Don’t Wait on Career Development

  • By: Tom McKeown
  • Blog
  • February 13, 2013

Career development plans should be an essential part of any company’s business strategy. By investing the time to train and mentor employees, organizations can put forth competent and accomplished professionals to meet the tough challenges ahead. This practice also provides companies with a significant edge against turnover of key employees who have a need to further their knowledge base. Highly productive individuals look to their employers for growth opportunities, and if they don’t get it in their current position, they will go elsewhere. However, as an employee in such a company, should you leave when career development is not aggressively offered, or should you take it upon yourself to start the process?

A 2010 survey by Right Management showed that 37% of employees never engage in career discussions with their managers, while a further 29% do so only once a year. An effective career development plan should typically start with the individual who aspires for more than the present offers. Great opportunity rarely comes knocking on your door; it must be pursued with diligence as well as passion. You need to present a compelling case, a plan to be executed, and have the backing of people who can mentor and provide resources.

The first step is to identify your strengths. Take an honest look at yourself and determine what you do well and what you enjoy doing. Next, assess whether you can leverage those strengths in a way that will benefit your company as well as yourself. After all, if the business or organization doesn’t see benefit from what you want to do, then why should they invest? This process will provide you with the value proposition that can be put to management as a win/win for everyone. Additionally, your presentation will show the company you have put some effort in making this assessment.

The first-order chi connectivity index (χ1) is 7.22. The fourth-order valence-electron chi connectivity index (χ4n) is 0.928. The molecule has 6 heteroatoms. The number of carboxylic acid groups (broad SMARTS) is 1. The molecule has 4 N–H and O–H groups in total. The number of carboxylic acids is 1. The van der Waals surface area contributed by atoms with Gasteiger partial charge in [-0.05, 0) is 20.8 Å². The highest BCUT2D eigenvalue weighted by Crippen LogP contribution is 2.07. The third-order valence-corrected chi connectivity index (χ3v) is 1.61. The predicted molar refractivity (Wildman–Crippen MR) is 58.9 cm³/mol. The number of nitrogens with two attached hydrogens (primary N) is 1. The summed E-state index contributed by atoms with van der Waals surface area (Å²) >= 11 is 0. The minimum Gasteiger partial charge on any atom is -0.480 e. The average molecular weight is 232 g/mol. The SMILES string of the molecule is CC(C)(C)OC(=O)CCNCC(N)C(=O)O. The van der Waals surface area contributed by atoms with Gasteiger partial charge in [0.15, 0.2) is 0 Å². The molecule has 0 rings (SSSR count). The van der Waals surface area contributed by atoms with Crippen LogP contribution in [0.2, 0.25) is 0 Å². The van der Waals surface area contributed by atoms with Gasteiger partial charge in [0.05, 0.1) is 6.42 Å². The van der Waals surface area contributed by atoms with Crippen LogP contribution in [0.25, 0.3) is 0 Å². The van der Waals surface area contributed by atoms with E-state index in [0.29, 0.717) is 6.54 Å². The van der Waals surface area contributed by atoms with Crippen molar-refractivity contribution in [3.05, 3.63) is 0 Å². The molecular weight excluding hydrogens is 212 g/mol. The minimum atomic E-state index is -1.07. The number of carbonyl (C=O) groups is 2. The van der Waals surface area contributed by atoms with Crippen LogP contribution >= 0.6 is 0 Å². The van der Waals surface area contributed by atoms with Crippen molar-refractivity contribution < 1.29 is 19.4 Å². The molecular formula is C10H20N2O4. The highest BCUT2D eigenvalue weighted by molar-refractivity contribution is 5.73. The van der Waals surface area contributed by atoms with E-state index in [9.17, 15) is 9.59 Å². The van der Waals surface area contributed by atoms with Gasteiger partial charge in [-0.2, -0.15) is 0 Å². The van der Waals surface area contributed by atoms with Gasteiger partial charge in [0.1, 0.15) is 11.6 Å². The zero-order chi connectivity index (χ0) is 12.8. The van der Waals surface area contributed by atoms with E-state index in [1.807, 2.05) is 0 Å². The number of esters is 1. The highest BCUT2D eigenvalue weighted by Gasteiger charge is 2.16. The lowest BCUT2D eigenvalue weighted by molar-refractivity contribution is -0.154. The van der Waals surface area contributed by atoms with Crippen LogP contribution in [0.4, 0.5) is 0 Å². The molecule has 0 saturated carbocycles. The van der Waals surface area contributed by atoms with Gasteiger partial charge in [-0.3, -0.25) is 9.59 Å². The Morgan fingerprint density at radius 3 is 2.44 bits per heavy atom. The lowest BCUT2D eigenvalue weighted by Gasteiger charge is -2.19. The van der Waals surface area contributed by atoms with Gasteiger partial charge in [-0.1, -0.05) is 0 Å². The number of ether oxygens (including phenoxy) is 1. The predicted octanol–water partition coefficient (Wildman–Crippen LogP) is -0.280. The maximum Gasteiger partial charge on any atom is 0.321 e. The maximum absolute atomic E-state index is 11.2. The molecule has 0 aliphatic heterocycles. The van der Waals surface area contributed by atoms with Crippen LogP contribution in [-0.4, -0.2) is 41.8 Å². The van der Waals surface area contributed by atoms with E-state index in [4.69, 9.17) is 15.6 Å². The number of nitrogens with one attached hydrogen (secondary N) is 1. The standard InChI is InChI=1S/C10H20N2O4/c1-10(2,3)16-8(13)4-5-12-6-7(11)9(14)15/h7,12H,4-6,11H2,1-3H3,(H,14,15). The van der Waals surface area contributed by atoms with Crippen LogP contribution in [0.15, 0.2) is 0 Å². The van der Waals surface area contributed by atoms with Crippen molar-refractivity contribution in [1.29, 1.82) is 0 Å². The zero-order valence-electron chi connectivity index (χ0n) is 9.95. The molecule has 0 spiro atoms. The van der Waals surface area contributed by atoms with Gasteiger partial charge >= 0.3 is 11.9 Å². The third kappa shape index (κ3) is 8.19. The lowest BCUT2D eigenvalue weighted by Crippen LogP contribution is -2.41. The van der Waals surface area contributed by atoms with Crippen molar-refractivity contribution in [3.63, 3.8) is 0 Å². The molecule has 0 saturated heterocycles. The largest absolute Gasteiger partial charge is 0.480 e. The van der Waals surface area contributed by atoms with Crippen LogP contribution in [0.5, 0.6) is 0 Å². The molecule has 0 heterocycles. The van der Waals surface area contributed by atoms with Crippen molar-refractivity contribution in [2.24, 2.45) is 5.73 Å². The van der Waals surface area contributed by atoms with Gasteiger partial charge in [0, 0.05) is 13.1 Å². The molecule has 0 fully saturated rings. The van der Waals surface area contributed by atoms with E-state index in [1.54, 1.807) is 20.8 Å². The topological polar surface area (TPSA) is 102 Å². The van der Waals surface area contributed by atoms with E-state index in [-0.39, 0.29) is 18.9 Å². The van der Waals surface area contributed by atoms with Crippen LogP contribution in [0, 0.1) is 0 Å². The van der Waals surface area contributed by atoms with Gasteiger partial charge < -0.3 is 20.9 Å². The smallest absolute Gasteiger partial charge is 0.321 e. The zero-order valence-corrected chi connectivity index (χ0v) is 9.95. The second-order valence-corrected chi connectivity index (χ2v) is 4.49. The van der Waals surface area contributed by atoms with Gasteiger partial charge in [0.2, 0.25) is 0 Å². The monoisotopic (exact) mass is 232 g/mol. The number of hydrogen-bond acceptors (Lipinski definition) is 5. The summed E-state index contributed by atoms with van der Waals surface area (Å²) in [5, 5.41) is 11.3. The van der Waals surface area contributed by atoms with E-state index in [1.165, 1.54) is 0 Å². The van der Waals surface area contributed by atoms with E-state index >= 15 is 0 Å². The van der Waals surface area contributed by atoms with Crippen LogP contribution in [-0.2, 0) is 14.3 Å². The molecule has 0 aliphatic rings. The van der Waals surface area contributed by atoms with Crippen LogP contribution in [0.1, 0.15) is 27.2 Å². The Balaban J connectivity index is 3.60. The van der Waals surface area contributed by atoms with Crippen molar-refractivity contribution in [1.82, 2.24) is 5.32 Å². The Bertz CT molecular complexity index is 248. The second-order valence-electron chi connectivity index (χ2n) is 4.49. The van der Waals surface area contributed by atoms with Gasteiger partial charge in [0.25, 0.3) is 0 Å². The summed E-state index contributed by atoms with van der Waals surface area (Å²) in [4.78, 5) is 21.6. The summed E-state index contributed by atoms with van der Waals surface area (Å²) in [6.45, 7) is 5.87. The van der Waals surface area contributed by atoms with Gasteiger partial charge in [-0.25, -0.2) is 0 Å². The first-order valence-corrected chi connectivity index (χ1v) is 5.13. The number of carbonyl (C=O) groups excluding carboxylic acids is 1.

The last thing to do before arranging a meeting with your manager is to put everything into an easy to understand plan with timelines and commitments. Dave Ramsey the financial guru is fond of saying, “A goal without a plan is just a dream.” Your plan won’t be the final version accepted by your manager, but make sure that what you present spells out what training you think you will need so there are no surprises. List for your manager what other areas of expertise you would like exposure to –, possibly to be gained on a project team. You’ll find when you’ve presented a completed plan to a manager they are more willing to collaborate with you in putting your goals in motion. And why shouldn’t they since you’ve done most of the work and they will likely see benefit from it as well.

So don’t wait for success and opportunity to come find you. Write a plan and make your own future.

Connect with Tom

Tom McKeown was recently the CEO and Co-founder of TrenData, which was acquired by isolved HCM in 2021. He currently manages the product team and business unit for their People Analytics offering.

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